Flatness is where the complaints end.  For the willing walker the KATY offers a window into the rural heartland of the Midwest.  White houses line Main Street.  American flags hang from the porch and signs reading “PRAY FOR OUR TROOPS” are set next to the sidewalk.  Children ride their bikes in the streets and during the fall, it seems as if every house decorates the yard with pumpkins and hay bales to celebrate the season.  It’s fried chicken at Raymond’s, a local football game in Windsor, catfish in Hermann, local wineries and shopping at the Dollar General.  The roots may be German, but life here is pure American.

As with any long-distance trail, it’s the evening rewards that give the trail a face.  Missouri may not rank high among the exotic or posh, but for the walker, it is exceptional in its sense of place.  Accommodations are diverse.  There are old Victorian Houses in the west.  The elegantly restored Hotel Bothwell in old downtown Sedalia provides a step back in time.  Quaint B&Bs are available in the wine country, even a Value Inn in Holts Summit.

Like most of the midwest, Missouri lacks pretense.  It is what it is.  Stop at Loretta’s Place in Marthasville and five dollars will buy you a full buffet with an attitude.  I was told that a woman recently stopped there for breakfast and ordered eggs over-easy.  When they came she said, “This isn’t what I ordered.”  Loretta looked down and replied, “Just eat em’, you’ll like em’.”

Seeing Missouri is not the only reward for the long-distance hiker.  According to Natural Health Magazine, exercise is the best to lose weight and more importantly to keep it off and stay healthy.  Indeed, one of the best ways for the average person to exercise is to walk.  Although we were excited to see many bikers on the KATY, we also know that for many, getting into biking still requires a lot of convincing.  Walking, however, is something people already do.  It’s easy to start, easy to maintain and the heights you want to take it are unlimited whether it’s walking around the block, hiking in the Rocky Mountains or walking across Missouri.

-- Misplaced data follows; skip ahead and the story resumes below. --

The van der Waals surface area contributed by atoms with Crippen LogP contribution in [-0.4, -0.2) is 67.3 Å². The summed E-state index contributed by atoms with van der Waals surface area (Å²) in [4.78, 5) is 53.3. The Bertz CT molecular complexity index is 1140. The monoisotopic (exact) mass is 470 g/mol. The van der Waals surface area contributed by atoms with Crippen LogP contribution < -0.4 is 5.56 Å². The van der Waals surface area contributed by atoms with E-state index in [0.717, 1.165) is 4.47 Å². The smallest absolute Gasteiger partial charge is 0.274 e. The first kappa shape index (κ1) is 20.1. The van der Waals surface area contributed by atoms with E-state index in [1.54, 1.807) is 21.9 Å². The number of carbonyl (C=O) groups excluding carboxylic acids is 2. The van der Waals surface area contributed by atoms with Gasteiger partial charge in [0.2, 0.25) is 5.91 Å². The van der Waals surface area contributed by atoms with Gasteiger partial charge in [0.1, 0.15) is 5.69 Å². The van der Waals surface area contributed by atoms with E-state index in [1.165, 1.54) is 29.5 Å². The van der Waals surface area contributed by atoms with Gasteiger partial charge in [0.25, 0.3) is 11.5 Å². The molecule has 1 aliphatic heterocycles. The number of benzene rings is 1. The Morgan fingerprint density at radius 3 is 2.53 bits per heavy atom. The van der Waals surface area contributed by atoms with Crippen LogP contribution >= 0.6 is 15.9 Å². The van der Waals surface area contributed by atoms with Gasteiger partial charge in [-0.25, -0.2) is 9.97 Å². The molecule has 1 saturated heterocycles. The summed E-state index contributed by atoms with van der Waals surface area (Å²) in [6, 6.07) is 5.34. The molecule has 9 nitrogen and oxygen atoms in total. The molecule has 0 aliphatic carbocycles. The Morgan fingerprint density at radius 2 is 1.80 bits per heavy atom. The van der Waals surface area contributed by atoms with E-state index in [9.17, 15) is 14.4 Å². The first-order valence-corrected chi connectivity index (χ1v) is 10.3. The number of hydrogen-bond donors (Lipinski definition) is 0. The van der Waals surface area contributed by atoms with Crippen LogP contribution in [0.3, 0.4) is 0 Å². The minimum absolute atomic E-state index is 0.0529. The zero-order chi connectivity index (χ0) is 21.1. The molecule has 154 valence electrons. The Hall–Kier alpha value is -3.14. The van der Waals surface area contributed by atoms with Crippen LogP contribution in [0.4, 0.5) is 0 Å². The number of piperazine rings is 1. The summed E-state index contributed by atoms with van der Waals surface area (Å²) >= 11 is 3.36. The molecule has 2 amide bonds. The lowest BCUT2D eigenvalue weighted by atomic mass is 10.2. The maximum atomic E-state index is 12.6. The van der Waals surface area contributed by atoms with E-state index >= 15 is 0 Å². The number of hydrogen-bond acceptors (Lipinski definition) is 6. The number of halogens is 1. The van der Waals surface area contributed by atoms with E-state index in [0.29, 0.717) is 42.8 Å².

If you’re new to long-distance hiking and want to try the KATY, I suggest you choose a few sections here and there and keep your mileage from 6-10 miles per day.  Throw in a rest day to linger and enjoy the lovely wineries and shops.  If Gary Creason’s Shuttle Service is still available, (573) 694-2027, you can make arrangements to be picked up and dropped off where needed and have your luggage transferred.  This way you can just carry a daypack.

However, let me offer a word of warning.  Once you’ve experienced this kind of travel, once you walk into a small town, a red sun setting in the west with the barn and silo silhouetted against the darkening sky, once you eat because you’re hungry and sleep because you’re tired, every trail or dirt road that disappears around the bend will beckon.

Over the past years I’ve enjoyed the footpaths of foreign lands as I’ve sought to experience life in a different place.  But to walk across my own country, the encounter being American to American, I’ve stored a great appreciation for the color and contrast that makes this country rich and distinct.  I’ve experienced Missouri.  And through the pores of my skin and especially the soles of my feet, I can truly attest.  There’s no place like home.


A “rails to trails” footpath will never rank high in the hiking catagory.   Yet, it still has what is needed: a path, ample lodging and a good sense of place.   We did the hike in late October when we didn’t want to go far from home.  We drove to St. Louis and stayed with a friend.  We returned to St. Louis from St. Charles via Amtrak- a fun experience in itself.